Malware is one of the most popular ways that hackers get the information that they want. Hackers have been working their way into traditional finance for a while, and cryptocurrency has not been an exception. In one of the most recent and public cases, cryptojacking malware has been impacting many MikroTik routers, doubling since summertime, based on the research of VriesHd and Bad Packets Report.
Just three different ways to abuse vulnerable Mikrotik routers to try to mine cryptocurrencies. Total combined 415 thousand results. Many more ways active. pic.twitter.com/u01HEr2UQy
— Kira 2.0 (@VriesHd) December 2, 2018
VriesHd has been watching and reporting on this malware since August, which infiltrates routers and mines cryptocurrency in background. In the time that the researchers watched MikroTik routers, there were 16 different types of malware found, including a cryptojacking software called Coinhive. Coinhive’s efforts seemed to be to mine Monero.
By September, Bad Packets discovered that there were over 280,000 compromised routers. However, VriesHd let Twitter followers know that he’d only been examining three methods of abuse towards MikroTik, but there is a chance that other methods were used. Preliminary projections from VriesHd suggested that approximately 415,000 routers were impacted.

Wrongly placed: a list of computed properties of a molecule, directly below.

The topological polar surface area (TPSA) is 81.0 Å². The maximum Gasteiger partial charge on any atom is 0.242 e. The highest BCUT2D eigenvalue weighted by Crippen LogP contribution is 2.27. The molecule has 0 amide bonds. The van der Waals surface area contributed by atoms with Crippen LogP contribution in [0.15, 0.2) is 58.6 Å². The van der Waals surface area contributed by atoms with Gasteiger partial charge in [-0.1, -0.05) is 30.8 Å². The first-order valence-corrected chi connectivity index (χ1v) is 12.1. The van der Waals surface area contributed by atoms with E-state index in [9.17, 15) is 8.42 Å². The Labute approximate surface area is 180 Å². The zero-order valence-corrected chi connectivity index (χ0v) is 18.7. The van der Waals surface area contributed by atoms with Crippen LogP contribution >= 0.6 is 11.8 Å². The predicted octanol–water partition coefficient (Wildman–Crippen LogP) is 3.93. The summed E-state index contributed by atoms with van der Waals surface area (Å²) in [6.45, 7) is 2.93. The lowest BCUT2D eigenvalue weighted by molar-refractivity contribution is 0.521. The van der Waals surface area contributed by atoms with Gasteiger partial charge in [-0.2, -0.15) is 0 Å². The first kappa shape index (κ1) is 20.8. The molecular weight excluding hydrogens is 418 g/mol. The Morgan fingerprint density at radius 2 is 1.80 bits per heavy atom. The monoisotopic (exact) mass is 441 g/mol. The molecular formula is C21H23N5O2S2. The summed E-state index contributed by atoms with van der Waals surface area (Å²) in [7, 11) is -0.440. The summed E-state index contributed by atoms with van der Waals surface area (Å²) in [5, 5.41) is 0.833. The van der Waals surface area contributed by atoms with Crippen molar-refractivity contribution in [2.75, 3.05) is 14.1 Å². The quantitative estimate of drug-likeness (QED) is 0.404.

When speaking with news outlet The Next Web, VriesHd said that Coinhive appeared to be abandoned by much of the attackers, who instead chose to go after the routers with Omine and CoinImp. The number could vary, considering that the only numbers shown are the infected IP addresses. Still, VriesHd says, “It wouldn’t surprise me if the actual number […] would be somewhere around 350,000 to 400,000.”
Brazil seems to be the nation that is facing the most cryptojacking, allegedly being hit by Coinhive over 81,000 times in October, based on the research performed by the cybersecurity authority in Iran. Right behind Brazil is India, who had 29,000 incidents in the same month. Indonesia was third with over 23,000, and fourth is Iran, who dealt with 11,000 incidents.
The biggest surge of malicious activity seemed to be caused by the theft of a code from U.S. National Security Agency (NSA), which was meant to target Microsoft Systems. As a result, crypto mining malware went up by fivefold in this year alone. Palo Alto Networks created another report on cryptojacking, finding that the thefts accounted for about 5% of the total Monero in the market today.